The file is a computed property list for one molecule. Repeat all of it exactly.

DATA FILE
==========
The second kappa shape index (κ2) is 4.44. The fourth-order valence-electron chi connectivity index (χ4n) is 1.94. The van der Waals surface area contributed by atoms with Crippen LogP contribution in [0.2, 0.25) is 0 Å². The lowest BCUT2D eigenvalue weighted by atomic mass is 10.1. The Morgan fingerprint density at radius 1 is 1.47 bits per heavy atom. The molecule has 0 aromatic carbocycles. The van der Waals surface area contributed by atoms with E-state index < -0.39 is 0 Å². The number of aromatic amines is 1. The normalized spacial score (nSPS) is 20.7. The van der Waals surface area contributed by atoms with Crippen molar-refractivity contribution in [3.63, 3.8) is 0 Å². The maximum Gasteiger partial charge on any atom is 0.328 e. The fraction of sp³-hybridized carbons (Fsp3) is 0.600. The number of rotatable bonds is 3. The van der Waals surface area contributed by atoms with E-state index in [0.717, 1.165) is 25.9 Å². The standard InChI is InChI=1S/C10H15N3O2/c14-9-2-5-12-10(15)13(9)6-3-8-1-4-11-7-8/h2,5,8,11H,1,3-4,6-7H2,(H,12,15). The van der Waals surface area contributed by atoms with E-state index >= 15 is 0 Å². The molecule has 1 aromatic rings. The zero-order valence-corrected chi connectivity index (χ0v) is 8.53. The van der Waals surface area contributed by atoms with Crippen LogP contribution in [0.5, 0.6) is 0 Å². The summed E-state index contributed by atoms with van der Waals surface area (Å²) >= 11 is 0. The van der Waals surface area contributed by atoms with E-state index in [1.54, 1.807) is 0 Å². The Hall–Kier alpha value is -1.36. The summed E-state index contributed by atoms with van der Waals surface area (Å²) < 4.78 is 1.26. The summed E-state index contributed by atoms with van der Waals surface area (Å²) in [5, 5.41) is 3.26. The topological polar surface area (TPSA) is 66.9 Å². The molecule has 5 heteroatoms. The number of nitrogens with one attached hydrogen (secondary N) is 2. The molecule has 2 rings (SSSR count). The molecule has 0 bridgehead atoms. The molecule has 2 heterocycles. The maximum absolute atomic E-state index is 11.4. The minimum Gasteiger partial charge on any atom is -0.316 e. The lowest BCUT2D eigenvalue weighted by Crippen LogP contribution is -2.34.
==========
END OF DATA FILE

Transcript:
The second kappa shape index (κ2) is 4.44. The fourth-order valence-electron chi connectivity index (χ4n) is 1.94. The van der Waals surface area contributed by atoms with Crippen LogP contribution in [0.2, 0.25) is 0 Å². The lowest BCUT2D eigenvalue weighted by atomic mass is 10.1. The Morgan fingerprint density at radius 1 is 1.47 bits per heavy atom. The molecule has 0 aromatic carbocycles. The van der Waals surface area contributed by atoms with E-state index < -0.39 is 0 Å². The number of aromatic amines is 1. The normalized spacial score (nSPS) is 20.7. The van der Waals surface area contributed by atoms with Crippen molar-refractivity contribution in [3.63, 3.8) is 0 Å². The maximum Gasteiger partial charge on any atom is 0.328 e. The fraction of sp³-hybridized carbons (Fsp3) is 0.600. The number of rotatable bonds is 3. The van der Waals surface area contributed by atoms with E-state index in [0.717, 1.165) is 25.9 Å². The standard InChI is InChI=1S/C10H15N3O2/c14-9-2-5-12-10(15)13(9)6-3-8-1-4-11-7-8/h2,5,8,11H,1,3-4,6-7H2,(H,12,15). The van der Waals surface area contributed by atoms with E-state index >= 15 is 0 Å². The molecule has 1 aromatic rings. The zero-order valence-corrected chi connectivity index (χ0v) is 8.53. The van der Waals surface area contributed by atoms with Crippen LogP contribution in [0.5, 0.6) is 0 Å². The summed E-state index contributed by atoms with van der Waals surface area (Å²) >= 11 is 0. The van der Waals surface area contributed by atoms with E-state index in [1.54, 1.807) is 0 Å². The Hall–Kier alpha value is -1.36. The summed E-state index contributed by atoms with van der Waals surface area (Å²) < 4.78 is 1.26. The summed E-state index contributed by atoms with van der Waals surface area (Å²) in [5, 5.41) is 3.26. The topological polar surface area (TPSA) is 66.9 Å². The molecule has 5 heteroatoms. The number of nitrogens with one attached hydrogen (secondary N) is 2. The molecule has 2 rings (SSSR count). The molecule has 0 bridgehead atoms. The molecule has 2 heterocycles. The maximum absolute atomic E-state index is 11.4. The minimum Gasteiger partial charge on any atom is -0.316 e. The lowest BCUT2D eigenvalue weighted by Crippen LogP contribution is -2.34.